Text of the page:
Fascinating - thanks very much for sharing it!

- Scryer
- Colonel
**Posts:**72**Joined:**Wed Nov 09, 2011 5:40 pm

- Darhuuk
- Colonel
**Posts:**71**Joined:**Wed Nov 16, 2011 12:58 pm

Intriguing, I have a second codebase I dabbled with using , which is a simplified idea of what you have done - but I never managed to get it to behave properly and kind of gave up on it. Perhaps I should revisit it in the copious remaining time !

- Zaph
- Colonel
**Posts:**78**Joined:**Sun Sep 05, 2010 9:00 pm**Location:**Melbourne, Australia

Thank you a1k0n for posting this. I understand maybe 50% but if it got you to top ten I'd venture to say it's a quite good algorithm.

One thing that comes to mind, you program in C++. How would this method perform with interpreted languages like Python, which are, let's say, 30 times slower?

Also, I'm not sure about updating distribution for each ant - does it happen once and then you only go sample? Or do you check best moves at each stage - but then, where's the sampling?

One thing that comes to mind, you program in C++. How would this method perform with interpreted languages like Python, which are, let's say, 30 times slower?

Also, I'm not sure about updating distribution for each ant - does it happen once and then you only go sample? Or do you check best moves at each stage - but then, where's the sampling?

- agent_smith
- Colonel
**Posts:**54**Joined:**Mon Nov 28, 2011 2:28 pm

- a1k0n
- Colonel
**Posts:**90**Joined:**Fri Feb 12, 2010 3:51 am

- a1k0n
- Colonel
**Posts:**90**Joined:**Fri Feb 12, 2010 3:51 am

- Darhuuk
- Colonel
**Posts:**71**Joined:**Wed Nov 16, 2011 12:58 pm

Many thanks, a1k0n! It didn't take me more than 2 hours to implement your algorithm, and now my ants finally make beautiful, coordinated attacks

A few days ago I had actually planned to implement a "2-pass scoring" algorithm, where during the first scoring pass each ant would assume all other ants wouldn't move, then score all possible movements for this ant, thus yielding the "desired location" for each ant. During the second pass, all ants' movements would be scored again, but this time taking the "desired locations" into account. I realize now that this is basically what your algorithm does, except yours works better and is easier to understand. In my ignorance, I didn't even consider scoring the enemies' ants' moves, nor did the concept of random sampling/monte carlo enter my mind...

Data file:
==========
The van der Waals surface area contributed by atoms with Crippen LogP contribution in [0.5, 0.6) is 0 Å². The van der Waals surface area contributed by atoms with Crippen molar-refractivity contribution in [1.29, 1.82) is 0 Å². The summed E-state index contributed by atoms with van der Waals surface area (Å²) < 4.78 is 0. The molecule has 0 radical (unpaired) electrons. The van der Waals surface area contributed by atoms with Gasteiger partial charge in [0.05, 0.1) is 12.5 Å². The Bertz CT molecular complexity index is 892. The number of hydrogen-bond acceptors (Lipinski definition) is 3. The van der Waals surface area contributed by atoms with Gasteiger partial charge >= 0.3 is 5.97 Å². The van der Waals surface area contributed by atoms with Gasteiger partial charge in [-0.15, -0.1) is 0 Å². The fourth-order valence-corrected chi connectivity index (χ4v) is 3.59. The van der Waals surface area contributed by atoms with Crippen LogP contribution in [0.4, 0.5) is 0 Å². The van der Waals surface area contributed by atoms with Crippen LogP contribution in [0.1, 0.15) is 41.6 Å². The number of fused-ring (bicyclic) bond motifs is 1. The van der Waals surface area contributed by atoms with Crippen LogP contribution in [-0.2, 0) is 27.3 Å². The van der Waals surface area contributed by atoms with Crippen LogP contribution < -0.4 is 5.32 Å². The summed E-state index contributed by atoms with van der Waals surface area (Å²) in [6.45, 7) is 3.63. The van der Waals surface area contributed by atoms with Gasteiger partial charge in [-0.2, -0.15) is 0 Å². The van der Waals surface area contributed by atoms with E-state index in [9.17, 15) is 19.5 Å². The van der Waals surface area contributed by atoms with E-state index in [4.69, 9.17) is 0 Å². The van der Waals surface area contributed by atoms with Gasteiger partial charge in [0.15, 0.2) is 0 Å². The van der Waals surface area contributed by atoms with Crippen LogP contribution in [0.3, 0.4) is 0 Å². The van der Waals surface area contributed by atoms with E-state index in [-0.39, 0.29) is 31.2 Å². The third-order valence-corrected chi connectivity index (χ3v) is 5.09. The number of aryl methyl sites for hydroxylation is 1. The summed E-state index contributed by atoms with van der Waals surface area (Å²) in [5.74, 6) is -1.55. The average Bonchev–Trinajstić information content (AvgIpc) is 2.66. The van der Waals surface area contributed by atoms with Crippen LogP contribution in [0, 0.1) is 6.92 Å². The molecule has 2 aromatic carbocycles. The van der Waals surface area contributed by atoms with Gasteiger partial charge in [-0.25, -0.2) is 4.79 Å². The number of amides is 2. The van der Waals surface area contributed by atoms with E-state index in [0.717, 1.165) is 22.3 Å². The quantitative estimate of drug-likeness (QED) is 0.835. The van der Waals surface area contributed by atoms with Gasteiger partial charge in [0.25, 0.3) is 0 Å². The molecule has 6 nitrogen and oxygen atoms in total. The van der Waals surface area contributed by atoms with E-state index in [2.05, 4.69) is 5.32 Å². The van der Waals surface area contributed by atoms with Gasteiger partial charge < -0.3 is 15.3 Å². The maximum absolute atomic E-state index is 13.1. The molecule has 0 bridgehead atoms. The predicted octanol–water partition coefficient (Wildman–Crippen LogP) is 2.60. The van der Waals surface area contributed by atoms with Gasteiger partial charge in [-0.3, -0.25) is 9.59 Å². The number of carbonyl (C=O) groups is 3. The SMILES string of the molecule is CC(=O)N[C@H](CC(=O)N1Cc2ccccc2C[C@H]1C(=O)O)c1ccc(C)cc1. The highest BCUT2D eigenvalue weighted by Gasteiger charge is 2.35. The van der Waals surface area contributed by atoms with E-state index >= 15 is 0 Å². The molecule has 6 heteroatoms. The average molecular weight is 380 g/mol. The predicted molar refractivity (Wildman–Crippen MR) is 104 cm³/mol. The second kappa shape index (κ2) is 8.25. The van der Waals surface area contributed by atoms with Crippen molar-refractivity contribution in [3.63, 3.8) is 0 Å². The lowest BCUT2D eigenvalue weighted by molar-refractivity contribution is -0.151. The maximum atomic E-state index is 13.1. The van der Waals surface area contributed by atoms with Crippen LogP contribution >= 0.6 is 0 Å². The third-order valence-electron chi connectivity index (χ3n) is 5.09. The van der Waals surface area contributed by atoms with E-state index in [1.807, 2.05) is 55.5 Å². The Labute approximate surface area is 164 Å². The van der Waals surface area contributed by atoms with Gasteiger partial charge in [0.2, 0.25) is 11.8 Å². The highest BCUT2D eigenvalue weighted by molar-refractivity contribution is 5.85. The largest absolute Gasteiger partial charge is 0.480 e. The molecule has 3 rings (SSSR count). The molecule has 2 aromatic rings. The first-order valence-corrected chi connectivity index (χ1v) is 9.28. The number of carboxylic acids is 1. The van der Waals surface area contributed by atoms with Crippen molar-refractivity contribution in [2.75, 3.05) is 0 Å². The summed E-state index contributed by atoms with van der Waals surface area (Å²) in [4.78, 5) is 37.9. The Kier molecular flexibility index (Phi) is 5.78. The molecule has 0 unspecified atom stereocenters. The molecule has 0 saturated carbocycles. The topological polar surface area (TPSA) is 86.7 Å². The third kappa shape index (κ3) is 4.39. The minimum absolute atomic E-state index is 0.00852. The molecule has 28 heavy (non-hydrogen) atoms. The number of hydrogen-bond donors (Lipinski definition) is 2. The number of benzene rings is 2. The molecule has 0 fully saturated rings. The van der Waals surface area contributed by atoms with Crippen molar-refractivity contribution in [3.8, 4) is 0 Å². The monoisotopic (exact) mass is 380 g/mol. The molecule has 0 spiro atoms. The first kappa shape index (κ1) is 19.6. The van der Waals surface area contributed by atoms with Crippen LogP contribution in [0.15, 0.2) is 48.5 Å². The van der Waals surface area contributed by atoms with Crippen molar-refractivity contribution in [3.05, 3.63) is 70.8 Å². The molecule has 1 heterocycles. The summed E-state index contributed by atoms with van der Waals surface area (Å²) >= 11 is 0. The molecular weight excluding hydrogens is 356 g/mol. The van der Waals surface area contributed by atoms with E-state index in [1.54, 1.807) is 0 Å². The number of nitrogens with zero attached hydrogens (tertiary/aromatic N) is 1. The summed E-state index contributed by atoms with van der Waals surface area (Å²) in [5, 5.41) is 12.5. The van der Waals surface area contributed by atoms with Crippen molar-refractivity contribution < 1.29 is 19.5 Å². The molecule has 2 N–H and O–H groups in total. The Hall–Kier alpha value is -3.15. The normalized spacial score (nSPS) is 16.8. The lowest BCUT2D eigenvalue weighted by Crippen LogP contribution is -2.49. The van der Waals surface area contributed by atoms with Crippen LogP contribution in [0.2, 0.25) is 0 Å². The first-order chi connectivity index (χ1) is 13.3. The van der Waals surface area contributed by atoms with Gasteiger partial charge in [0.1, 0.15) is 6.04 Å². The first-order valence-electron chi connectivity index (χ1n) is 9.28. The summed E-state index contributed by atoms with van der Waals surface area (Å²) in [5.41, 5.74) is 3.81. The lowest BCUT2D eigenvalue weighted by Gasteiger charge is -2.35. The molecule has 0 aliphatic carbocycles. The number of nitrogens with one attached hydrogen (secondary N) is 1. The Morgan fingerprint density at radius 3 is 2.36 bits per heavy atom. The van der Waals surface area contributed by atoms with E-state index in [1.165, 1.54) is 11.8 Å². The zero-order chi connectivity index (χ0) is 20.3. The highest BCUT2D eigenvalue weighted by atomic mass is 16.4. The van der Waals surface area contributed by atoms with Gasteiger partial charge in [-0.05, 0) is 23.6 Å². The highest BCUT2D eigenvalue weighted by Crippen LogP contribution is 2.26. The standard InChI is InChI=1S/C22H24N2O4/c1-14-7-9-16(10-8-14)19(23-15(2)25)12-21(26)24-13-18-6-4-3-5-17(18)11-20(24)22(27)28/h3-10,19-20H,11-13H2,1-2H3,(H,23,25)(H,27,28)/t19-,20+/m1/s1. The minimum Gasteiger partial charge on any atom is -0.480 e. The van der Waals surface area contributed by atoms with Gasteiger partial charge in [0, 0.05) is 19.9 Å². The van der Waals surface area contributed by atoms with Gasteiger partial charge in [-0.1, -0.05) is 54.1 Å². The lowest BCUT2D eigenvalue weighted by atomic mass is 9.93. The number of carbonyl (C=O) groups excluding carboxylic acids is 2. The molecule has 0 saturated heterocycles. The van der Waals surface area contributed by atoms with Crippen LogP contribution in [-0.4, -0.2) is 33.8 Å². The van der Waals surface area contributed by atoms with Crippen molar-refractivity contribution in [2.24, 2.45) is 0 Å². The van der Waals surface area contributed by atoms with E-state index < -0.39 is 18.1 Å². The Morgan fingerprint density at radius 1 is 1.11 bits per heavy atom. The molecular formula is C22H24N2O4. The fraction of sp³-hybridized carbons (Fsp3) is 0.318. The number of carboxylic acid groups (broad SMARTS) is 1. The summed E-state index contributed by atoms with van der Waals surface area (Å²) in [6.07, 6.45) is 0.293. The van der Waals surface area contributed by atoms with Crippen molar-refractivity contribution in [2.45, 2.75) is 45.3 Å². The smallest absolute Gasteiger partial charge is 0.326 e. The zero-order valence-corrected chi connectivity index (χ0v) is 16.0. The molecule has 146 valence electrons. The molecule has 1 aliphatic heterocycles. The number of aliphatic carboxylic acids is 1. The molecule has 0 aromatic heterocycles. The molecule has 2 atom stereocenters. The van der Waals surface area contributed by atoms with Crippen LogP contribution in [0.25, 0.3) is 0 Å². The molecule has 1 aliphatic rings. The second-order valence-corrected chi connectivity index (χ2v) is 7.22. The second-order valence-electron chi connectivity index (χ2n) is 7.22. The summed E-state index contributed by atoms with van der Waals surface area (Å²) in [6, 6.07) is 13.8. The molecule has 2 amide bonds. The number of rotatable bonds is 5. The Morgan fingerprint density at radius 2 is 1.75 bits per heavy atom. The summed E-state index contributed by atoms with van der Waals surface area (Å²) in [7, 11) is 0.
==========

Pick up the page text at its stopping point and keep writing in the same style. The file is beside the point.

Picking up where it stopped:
What surprised me is the speed of your algorithm: even my preliminary, completely unoptimized prototype already manages several thousand samples per turn (in C#).

Again, many thanks - you've definitely saved my lots of headaches and sleepless nights

A few days ago I had actually planned to implement a "2-pass scoring" algorithm, where during the first scoring pass each ant would assume all other ants wouldn't move, then score all possible movements for this ant, thus yielding the "desired location" for each ant. During the second pass, all ants' movements would be scored again, but this time taking the "desired locations" into account. I realize now that this is basically what your algorithm does, except yours works better and is easier to understand. In my ignorance, I didn't even consider scoring the enemies' ants' moves, nor did the concept of random sampling/monte carlo enter my mind...

What surprised me is the speed of your algorithm: even my preliminary, completely unoptimized prototype already manages several thousand samples per turn (in C#).

Again, many thanks - you've definitely saved my lots of headaches and sleepless nights

- gnu264
- Captain
**Posts:**23**Joined:**Tue Nov 08, 2011 5:27 pm

- Bolukan
- Cadet
**Posts:**4**Joined:**Fri Nov 04, 2011 11:55 pm